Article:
For all the glamor and glitter — something Apple does very well at its product announcement events — Netflix already knows something that Apple is about to learn: The real power today lies with the creative artists who physically make the movies and TV shows we all love to watch. Even as the Writers Guild of America fends off the greedy, grasping hands of the big talent agencies, who want more and more of the ever-expanding pie, showrunners and TV creators will tell you this has never been a more exciting time to be producing TV shows. For the first time, possibly in the history of the medium, Netflix and Amazon have shown the way for a narrowly targeted TV program like The Unbreakable Kimmy Schmidt to be both award-worthy and financially successful, despite an audience that’s a tiny percentage of the vast audience that tunes in to see The Big Bang Theory every week. Orange is the New Black doesn’t have to be as big as NCIS to draw a crowd, and jumpstart a conversation on social media. Netflix doesn’t — and probably won’t — divulge its audience figures, but it’s a safe bet many more viewers watch Gotham every week than stream Stranger Things. It’s clear, though, which of the two is considered the hipper, hotter show, and it’s not hard to imagine that, asked which they would prefer to watch, most viewers would pick Stranger Things — even if they haven’t seen it.

This is the world Apple has suddenly decided to join. The assumption that Steven Spielberg and Oprah Winfrey can draw a crowd based on name alone is a dangerous assumption to make. Next month, the biggest TV event of the year — arguably the biggest TV event of the decade — will be the return of Game of Thrones for its final season, on HBO. And yet, it may be hard to remember now but when Game of Thrones first aired, its biggest and arguably only star name was, wait for it, Sean Bean.

Apple’s TV announcement was notably short on detail — another Apple signature. When exactly will the streaming service be available; what exactly are the new shows; who exactly is starring in them, and what exactly are they about? How much will the service cost? Will the new service be free of the technical glitches that plague so many Apple software updates — a fact that rarely if ever comes up at Apple events but is constantly on the mind of Apple users who rely on laptops, iPhones and Apple Music to live their day-to-day lives.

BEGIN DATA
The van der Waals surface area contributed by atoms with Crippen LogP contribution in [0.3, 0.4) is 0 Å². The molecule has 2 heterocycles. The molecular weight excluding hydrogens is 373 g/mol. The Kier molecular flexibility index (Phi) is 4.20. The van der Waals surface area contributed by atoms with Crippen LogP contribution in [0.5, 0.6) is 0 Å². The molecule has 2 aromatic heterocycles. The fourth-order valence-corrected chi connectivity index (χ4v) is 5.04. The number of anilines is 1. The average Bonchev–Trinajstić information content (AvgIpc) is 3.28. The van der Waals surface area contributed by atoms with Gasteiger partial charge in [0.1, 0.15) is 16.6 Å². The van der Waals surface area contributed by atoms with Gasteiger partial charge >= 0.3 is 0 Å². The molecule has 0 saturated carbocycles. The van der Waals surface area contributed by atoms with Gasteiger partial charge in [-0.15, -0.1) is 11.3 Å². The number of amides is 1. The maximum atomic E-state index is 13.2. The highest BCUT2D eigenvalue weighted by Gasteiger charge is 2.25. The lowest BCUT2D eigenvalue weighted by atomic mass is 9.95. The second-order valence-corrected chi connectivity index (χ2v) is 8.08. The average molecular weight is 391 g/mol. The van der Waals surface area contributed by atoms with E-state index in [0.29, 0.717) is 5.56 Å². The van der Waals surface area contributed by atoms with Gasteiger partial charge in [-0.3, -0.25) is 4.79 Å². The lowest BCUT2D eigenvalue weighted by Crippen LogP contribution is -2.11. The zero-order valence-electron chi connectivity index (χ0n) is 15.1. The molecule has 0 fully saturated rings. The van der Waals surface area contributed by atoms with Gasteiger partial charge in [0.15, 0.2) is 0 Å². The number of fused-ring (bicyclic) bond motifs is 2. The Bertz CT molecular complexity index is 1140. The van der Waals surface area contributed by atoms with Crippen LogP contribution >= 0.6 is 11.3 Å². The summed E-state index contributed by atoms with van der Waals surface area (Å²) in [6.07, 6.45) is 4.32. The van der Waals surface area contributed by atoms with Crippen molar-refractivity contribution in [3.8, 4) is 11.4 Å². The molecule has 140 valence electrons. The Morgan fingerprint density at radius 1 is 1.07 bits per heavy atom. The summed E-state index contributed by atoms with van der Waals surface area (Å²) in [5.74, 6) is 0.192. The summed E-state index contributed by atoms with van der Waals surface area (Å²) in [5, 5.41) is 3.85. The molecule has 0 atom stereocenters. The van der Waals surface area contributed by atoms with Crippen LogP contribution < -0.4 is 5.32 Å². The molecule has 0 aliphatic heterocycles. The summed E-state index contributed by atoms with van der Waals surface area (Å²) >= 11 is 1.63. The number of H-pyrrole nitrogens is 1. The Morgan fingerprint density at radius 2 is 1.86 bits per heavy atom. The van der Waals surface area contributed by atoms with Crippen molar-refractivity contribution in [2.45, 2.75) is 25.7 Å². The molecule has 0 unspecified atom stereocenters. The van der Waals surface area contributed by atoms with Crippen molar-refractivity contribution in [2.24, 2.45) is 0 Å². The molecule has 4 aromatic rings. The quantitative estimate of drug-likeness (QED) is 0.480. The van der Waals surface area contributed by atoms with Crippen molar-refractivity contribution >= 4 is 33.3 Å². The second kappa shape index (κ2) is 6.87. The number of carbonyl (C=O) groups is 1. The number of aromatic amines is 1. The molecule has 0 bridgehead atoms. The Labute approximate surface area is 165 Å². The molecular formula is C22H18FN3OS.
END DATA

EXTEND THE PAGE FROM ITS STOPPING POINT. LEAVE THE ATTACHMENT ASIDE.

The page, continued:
Apple did announce a handful of broad strokes: A Spielberg-produced, updated version of Amazing Stories; an immigrant-based anthology series called Little America; and a presumed breakfast program, called The Morning Show, fronted by Reese Witherspoon, Jennifer Aniston, and Steve Carell (all above).

Starting a successful streaming service from scratch, though — as Amazon has learned — is not as simple as trotting Oprah Winfrey and Steven Spielberg out on stage before an adoring public.

Netflix didn’t respond, because they didn’t have to. They have the Kevin Spacey-free House of Cards to think about, and Stranger Things 3 on the horizon. It’s all about the content, not the tech.

Following Apple’s announcement, the all-things-technology site TechRadar asked breathlessly, “Apple TV Plus vs. Netflix: Could Apple Eclipse its Biggest Rival?”

No, is the short answer. Not in your lifetime, anyway.

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Interesting info I hadn't considered until now and wholeheartedly agree that it's the content that matters. Kind of like comparing superficial appearances & what's inside someone's heart & mind. On the aside, I couldn't not comment on Netflix's new short series I just finished watching, The Candidate. This is one of the best shows I've seen in a long time and I've seen a lot...well, by typical standards. I can't compete with the TVWW staff.

The quality, cinematography, acting, writing and direction are all top shelf. If you enjoy learning about foreign countries (Mexico) and like edge of your seat, suspense thrillers & murder mysteries you will love this. I'm keeping close tabs on the director for future endeavors.
Mar 29, 2019   |  Reply